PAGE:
Plan to diversify Maryland medical marijuana market might boost white firms instead

Plan to diversify Maryland medical marijuana market might boost white firms instead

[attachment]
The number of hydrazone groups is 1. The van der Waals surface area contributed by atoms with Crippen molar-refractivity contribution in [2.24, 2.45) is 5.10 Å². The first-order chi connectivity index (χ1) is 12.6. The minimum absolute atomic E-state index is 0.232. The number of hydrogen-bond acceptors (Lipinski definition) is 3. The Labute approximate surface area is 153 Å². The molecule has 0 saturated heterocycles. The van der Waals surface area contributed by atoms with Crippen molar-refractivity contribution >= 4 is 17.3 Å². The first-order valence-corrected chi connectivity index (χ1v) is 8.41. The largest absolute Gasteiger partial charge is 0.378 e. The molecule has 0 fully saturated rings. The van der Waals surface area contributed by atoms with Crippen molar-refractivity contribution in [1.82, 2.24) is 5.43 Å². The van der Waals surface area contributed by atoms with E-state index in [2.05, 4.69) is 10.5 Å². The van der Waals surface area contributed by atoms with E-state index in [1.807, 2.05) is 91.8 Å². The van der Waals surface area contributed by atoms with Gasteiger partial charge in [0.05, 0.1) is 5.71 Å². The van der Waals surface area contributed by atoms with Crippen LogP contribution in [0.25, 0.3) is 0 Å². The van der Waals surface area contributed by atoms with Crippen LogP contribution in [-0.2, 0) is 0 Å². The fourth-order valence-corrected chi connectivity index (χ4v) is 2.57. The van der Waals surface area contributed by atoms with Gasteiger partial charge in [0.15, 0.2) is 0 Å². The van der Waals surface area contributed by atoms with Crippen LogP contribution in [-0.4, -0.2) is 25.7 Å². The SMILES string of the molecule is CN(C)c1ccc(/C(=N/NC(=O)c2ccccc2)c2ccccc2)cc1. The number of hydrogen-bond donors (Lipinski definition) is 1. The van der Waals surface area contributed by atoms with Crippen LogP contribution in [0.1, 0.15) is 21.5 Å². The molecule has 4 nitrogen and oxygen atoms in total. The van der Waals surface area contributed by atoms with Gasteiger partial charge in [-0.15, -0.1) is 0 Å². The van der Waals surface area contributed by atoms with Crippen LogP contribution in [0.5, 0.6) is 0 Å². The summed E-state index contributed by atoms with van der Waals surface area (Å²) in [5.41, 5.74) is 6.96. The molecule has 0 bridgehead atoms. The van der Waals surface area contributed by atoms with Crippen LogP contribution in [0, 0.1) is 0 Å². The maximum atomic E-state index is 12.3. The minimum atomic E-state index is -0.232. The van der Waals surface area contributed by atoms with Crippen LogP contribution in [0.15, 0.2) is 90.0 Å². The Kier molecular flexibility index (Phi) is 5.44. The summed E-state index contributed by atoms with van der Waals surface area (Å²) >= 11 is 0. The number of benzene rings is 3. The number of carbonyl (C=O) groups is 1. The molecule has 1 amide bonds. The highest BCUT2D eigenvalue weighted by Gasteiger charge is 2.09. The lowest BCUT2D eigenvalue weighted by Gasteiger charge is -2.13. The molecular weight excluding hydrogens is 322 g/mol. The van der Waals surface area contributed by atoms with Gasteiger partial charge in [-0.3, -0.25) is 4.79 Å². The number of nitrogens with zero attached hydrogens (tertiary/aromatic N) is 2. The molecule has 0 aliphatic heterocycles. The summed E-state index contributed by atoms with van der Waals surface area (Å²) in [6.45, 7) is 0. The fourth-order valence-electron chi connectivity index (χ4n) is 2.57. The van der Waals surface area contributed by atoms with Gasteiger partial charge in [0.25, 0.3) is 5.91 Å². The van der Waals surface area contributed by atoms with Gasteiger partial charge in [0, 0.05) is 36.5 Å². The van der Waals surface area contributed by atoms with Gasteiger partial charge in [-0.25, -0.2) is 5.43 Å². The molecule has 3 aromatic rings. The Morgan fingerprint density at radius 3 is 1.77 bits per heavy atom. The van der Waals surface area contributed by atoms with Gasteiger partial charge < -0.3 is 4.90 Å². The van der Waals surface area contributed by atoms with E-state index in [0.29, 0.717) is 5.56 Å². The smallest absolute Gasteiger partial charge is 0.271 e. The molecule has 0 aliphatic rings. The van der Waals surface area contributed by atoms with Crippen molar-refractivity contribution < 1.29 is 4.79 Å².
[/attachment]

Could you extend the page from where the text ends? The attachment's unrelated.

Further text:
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As the Maryland General Assembly advances a bill to add more black-owned firms to the medical marijuana industry, critics say the measure could aid existing licensed operations — most of which are owned by whites. (Jen Rynda / Baltimore Sun Media Group) For months, Maryland lawmakers have planned to address the lack of diversity in the state’s nascent medical marijuana industry by offering more licenses. A new round of licensing was supposed to give the black-owned firms that were all but shut out of the first round another chance to gain a foothold in the lucrative industry. But the legislation lawmakers have now come up with favors companies that already hold licenses to grow and process marijuana. Only one of the 30 licenses awarded two years ago is held by a firm owned by African-Americans. The concept, approved last week by the House of Delegates , would create 15 new licenses, but set aside four of them for companies that already hold licenses. That has puzzled and rankled black-owned firms. They expected a new round of competition that would eliminate the barriers that prevented most black firms from winning licenses the first time. Instead, leading state lawmakers chose to designate some licenses for existing winners in the market. Two marijuana growing companies owned by white men — including a top donor to Republican Gov. Larry Hogan — would be among the four to get first dibs at expanding their market share. The remaining 11 new licenses would be open to competitive bidders in a process that favors minority-owned firms. But those licenses would not be granted until at least a year later. “The whole idea of it flies in the face of free competition,” said Darryl Hill, a marijuana entrepreneur who has advocated more minority inclusion. The University of […]

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